Epistle to the Philippians

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The Epistle of Paul to the Philippians, usually referred to simply as Philippians, is the eleventh book in the New Testament. Biblical scholars agree that it was written by St. Paul to the church of Philippi. This authentic Pauline letter was written c 62.[1]

Contents

Composition

Paul's composition of Philippians is "universally accepted" (Beare, p. 1) by the academic community, both ancient and modern. It is possible that the kenosis passage in Philippians 2:5-11 may have been a Christian hymn that Paul quoted.

Philippians 2:5-11:[2]

Have this attitude in yourselves which was also in Christ Jesus, who, although He existed in the form of God, did not regard equality with God a thing to be grasped, but emptied Himself, taking the form of a bond-servant, and being made in the likeness of men. Being found in appearance as a man, He humbled Himself by becoming obedient to the point of death, even death on a cross. For this reason also, God highly exalted Him, and bestowed on Him the name which is above every name, so that at the name of Jesus every knee will bow, of those who are in heaven and on earth and under the earth, and that every tongue will confess that Jesus Christ is Lord, to the glory of God the Father.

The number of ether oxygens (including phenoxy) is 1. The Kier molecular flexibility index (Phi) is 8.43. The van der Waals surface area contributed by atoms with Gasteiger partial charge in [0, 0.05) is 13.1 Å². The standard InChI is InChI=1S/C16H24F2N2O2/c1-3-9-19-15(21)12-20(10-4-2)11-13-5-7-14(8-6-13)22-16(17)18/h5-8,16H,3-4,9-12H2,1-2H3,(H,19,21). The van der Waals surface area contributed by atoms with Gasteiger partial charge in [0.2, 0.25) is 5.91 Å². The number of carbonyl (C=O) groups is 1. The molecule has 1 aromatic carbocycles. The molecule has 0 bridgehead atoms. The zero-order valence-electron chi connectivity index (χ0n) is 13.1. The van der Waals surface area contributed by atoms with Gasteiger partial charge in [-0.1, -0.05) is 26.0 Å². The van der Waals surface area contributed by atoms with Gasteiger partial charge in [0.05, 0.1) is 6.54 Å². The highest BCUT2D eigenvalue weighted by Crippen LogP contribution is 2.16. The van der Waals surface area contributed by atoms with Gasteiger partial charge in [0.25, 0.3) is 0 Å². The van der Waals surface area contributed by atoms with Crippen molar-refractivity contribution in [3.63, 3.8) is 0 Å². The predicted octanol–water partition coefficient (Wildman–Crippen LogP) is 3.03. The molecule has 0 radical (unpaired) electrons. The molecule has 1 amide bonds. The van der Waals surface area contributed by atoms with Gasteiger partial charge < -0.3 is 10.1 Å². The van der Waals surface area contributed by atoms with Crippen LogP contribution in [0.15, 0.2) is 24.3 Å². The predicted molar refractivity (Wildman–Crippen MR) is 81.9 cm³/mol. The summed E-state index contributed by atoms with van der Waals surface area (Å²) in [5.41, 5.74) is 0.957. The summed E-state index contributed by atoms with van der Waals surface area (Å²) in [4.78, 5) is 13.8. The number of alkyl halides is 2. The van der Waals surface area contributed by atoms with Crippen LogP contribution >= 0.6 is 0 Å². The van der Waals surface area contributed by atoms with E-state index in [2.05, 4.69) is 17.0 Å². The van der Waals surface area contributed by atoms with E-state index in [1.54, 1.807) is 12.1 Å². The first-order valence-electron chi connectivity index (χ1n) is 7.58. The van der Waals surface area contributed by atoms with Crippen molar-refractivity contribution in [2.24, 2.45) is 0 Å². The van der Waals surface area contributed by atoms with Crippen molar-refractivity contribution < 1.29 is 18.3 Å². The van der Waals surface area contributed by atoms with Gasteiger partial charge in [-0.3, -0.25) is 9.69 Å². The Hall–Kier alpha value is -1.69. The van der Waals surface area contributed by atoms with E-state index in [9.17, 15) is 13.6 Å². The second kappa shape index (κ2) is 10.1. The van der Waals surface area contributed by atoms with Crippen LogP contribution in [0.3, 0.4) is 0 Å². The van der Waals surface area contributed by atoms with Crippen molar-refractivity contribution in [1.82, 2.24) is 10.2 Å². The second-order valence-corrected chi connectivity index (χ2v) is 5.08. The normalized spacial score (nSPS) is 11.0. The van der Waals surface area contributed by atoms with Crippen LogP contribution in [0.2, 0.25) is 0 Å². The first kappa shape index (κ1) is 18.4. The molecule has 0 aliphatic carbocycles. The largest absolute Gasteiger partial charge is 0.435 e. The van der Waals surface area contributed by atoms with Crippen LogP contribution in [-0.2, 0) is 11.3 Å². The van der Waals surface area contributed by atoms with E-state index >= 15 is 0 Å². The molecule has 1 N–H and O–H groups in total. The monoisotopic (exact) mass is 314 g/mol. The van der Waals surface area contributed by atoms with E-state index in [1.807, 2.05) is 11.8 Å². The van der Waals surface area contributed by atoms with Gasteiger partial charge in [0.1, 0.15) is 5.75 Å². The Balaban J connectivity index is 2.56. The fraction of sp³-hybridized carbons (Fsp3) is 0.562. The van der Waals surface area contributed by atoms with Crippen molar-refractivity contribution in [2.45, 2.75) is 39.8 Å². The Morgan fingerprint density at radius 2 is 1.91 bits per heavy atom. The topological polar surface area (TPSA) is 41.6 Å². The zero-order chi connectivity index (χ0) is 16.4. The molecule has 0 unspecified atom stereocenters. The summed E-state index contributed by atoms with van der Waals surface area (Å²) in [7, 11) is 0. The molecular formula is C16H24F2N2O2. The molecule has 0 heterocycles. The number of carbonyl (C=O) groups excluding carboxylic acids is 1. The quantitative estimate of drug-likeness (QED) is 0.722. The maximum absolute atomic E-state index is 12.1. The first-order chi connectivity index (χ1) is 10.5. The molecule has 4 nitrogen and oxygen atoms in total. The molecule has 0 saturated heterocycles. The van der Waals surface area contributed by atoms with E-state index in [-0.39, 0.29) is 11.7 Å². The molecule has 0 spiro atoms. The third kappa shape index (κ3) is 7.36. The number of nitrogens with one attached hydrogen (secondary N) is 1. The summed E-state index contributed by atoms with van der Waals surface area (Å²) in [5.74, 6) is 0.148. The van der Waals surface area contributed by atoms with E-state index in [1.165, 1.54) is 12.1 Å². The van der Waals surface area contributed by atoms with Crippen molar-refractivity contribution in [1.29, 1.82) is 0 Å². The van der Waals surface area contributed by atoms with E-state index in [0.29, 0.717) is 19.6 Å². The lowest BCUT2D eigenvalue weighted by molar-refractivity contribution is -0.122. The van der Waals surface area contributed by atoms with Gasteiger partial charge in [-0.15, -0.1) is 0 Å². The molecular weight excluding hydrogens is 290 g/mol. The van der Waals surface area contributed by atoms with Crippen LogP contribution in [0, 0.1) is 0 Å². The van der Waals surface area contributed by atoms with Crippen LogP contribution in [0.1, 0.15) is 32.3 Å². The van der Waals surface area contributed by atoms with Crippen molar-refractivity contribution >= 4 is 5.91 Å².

The letter was written to the church at Philippi, one of the earliest churches to be founded in Europe. They were very attached to Paul, just as he was very fond of them. Of all the churches, their contributions (which Paul gratefully acknowledges) are among the only ones he accepts. (Acts 20:33-35; 2 Cor. 11:7-12; 2 Thess. 3:8). The generosity of the Philippians comes out very conspicuously (Phil. 4:15). "This was a characteristic of the Macedonian missions, as 2 Cor. 8 and 9 amply and beautifully prove. It is remarkable that the Macedonian converts were, as a class, very poor (2 Cor. 8:2), though the very first converts were of all classes (Acts 16); and the parallel facts, their poverty and their open-handed support of the great missionary and his work, are deeply harmonious. At the present day the missionary liberality of poor Christians is, in proportion, really greater than that of the rich" (Moule).

Historical background

The Philippians had sent Epaphroditus, their messenger, with contributions to meet the needs of Paul; and on his return Paul sent this letter with him. With this precious communication Epaphroditus sets out on his homeward journey.

"The joy caused by his return, and the effect of this wonderful letter when first read in the church of Philippi, are hidden from us. And we may almost say that with this letter the church itself passes from our view. To-day, in silent meadows, quiet cattle browse among the ruins which mark the site of what was once the flourishing Roman colony of Philippi, the home of the most attractive church of the apostolic age. But the name and fame and spiritual influence of that church will never pass. To myriads of men and women in every age and nation the letter written in while he was under house arrest in Rome, and carried along the Egnatian Way by an obscure Christian messenger, has been a light divine and a cheerful guide along the most rugged paths of life".[3]

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